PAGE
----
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http://dx.doi.org/10.1189/jlb.0911452DOI Listing
July 2012

Stable antigen-specific T-cell hyporesponsiveness induced by tolerogenic dendritic cells from multiple sclerosis patients.

Eur J Immunol 2012 Mar;42(3):771-82

Laboratory of Immunobiology for Research and Diagnosis, Blood and Tissue Bank, Department of Cell Biology, Physiology and Immunology, Universitat Autònoma de Barcelona, Institut d'Investigació Germans Trias i Pujol, Badalona, Spain.

Multiple sclerosis (MS) is a chronic demyelinating autoimmune disease of the central nervous system. Current therapies decrease the frequency of relapses and limit, to some extent, but do not prevent disease progression. Hence, new therapeutic approaches that modify the natural course of MSneed to be identified. Tolerance induction to self-antigens using monocyte-derived dendritic cells (MDDCs) is a promising therapeutic strategy in autoimmunity. In this work, we sought to generate and characterize tolerogenic MDDCs (tolDCs) from relapsing-remitting (RR) MSpatients, loaded with myelin peptides as specific antigen, with the aim of developing immunotherapeutics for MS. MDDCs were generated from both healthy-blood donors and RR-MSpatients, and MDDCmaturation was induced with a proinflammatory cytokine cocktail in the absence or presence of 1α,25-dihydroxyvitamin-D(3) , a tolerogenicity-inducing agent. tolDCs were generated from monocytes of RR-MSpatients as efficiently as from monocytes of healthy subjects. The RR-MStolDCs expressed a stable semimature phenotype and an antiinflammatory profile as compared with untreated MDDCs. Importantly, myelin peptide-loaded tolDCs induced stable antigen-specific hyporesponsiveness in myelin-reactive T cells from RR-MS patients. These results suggest that myelin peptide-loaded tolDCs may be a powerful tool for inducing myelin-specific tolerance in RR-MS patients.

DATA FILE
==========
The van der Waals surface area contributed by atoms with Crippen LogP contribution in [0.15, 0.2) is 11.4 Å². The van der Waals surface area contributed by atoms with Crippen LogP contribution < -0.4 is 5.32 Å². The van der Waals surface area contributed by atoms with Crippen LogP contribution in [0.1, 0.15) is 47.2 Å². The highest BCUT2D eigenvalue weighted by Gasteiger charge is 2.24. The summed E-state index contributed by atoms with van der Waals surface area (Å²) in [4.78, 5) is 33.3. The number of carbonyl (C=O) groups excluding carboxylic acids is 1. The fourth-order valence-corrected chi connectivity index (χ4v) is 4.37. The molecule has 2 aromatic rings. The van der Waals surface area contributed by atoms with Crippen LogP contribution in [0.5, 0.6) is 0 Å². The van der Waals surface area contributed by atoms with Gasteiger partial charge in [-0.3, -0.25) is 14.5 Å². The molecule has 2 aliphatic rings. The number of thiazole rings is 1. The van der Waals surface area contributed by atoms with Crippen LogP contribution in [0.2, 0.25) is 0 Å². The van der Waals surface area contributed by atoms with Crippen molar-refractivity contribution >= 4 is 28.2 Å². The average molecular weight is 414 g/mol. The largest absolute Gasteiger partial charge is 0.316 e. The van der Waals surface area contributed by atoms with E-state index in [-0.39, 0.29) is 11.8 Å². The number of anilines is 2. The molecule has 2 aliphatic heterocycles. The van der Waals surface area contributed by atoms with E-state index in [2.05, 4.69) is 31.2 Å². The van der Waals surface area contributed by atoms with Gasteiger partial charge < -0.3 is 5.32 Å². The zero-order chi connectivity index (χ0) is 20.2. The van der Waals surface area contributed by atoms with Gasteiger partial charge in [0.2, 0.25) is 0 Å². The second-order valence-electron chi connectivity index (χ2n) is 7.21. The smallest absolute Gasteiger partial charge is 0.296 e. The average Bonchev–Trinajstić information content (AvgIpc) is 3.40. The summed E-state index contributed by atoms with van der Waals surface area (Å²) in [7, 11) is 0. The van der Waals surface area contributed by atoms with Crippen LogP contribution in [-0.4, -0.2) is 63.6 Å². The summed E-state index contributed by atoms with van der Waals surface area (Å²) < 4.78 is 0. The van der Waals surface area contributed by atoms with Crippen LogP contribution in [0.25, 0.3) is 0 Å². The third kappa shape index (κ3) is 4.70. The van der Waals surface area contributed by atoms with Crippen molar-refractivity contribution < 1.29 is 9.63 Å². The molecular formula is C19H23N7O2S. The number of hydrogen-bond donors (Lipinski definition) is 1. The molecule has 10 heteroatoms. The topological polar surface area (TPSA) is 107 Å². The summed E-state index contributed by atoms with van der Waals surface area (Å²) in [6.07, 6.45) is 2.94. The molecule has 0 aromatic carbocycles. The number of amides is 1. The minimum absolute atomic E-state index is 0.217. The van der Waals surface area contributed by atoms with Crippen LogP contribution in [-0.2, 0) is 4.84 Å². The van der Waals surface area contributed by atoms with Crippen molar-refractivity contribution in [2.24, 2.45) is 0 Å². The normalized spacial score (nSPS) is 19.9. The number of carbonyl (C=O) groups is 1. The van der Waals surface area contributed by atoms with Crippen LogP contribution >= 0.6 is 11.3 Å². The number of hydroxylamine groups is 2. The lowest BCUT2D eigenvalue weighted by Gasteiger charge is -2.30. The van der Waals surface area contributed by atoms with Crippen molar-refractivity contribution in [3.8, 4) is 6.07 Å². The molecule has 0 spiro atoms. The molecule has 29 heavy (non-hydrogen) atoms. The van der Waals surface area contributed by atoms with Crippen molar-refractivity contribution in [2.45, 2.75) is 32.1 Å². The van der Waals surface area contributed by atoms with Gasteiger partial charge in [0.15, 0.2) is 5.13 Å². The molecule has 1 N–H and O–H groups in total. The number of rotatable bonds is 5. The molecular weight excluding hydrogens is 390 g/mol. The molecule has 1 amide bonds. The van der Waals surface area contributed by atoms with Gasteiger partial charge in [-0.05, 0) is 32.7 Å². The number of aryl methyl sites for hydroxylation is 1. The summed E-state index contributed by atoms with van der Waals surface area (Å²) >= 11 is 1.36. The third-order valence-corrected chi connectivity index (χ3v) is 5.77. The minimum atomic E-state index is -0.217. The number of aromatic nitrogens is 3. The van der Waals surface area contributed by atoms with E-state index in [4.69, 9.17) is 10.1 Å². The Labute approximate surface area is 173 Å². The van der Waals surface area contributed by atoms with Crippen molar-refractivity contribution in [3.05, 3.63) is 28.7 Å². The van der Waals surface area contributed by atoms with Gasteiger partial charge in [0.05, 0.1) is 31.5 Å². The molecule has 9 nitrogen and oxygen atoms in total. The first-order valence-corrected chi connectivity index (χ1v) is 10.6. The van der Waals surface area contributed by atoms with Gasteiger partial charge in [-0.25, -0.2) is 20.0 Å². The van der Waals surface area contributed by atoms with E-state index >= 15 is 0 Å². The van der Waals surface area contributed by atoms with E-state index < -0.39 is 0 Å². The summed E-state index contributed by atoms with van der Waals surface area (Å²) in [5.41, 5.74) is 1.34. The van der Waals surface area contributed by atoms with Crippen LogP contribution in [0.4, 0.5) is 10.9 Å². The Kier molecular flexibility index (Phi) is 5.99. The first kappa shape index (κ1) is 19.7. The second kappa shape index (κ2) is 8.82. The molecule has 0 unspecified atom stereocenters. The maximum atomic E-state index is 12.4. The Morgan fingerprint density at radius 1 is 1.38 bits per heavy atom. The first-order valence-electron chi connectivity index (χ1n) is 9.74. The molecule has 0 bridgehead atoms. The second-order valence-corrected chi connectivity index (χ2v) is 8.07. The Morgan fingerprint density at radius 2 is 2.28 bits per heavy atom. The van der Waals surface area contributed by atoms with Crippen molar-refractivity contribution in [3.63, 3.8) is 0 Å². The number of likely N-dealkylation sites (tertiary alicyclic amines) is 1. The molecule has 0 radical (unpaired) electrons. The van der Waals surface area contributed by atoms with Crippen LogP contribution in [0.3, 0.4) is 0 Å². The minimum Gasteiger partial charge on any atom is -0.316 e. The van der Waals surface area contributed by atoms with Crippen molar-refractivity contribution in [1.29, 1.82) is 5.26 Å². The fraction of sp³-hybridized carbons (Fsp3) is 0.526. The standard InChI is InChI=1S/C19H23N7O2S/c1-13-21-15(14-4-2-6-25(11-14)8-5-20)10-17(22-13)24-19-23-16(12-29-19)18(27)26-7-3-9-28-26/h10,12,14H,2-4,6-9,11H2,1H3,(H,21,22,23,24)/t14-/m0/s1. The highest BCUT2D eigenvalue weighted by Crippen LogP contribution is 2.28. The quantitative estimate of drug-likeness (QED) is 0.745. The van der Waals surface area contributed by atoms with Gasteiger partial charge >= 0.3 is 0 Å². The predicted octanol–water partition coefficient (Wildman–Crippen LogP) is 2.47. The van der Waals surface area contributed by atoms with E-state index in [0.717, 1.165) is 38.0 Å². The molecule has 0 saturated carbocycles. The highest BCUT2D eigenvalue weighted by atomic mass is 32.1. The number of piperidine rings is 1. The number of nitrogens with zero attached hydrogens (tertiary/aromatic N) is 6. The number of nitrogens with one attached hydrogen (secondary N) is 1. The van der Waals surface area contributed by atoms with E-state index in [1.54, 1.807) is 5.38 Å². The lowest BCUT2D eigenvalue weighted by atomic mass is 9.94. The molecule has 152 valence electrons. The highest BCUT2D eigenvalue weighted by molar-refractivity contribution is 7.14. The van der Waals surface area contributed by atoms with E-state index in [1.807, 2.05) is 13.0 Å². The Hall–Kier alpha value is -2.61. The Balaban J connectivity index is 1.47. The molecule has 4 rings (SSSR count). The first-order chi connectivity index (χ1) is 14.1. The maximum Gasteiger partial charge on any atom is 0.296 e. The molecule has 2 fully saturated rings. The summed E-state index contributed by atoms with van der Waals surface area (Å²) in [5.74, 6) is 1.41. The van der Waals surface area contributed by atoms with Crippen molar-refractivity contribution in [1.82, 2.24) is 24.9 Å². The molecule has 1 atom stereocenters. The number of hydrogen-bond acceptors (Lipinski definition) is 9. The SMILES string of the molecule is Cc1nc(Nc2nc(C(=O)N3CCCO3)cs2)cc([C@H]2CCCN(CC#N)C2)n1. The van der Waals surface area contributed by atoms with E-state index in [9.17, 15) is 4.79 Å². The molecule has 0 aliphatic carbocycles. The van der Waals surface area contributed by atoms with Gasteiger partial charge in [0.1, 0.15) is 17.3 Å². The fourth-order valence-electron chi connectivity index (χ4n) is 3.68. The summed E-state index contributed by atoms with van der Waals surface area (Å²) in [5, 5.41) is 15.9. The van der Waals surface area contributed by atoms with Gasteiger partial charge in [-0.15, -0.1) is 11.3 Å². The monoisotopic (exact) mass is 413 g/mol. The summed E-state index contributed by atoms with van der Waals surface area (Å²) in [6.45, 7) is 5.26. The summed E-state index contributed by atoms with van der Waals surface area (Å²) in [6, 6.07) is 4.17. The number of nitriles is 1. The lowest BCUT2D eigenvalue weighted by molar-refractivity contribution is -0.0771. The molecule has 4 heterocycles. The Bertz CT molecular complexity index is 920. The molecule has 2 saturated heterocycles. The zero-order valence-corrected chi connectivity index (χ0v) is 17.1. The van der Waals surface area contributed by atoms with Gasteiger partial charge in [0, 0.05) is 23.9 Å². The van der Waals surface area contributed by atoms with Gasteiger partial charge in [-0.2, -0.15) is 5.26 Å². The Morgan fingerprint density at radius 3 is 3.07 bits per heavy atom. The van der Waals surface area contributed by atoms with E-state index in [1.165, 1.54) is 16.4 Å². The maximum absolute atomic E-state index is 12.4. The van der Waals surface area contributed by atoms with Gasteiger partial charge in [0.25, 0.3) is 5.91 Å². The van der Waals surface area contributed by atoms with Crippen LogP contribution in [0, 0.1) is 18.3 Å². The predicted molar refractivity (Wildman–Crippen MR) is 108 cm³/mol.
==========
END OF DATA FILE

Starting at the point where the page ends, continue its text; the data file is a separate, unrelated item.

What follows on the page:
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http://dx.doi.org/10.1002/eji.201141835DOI Listing
March 2012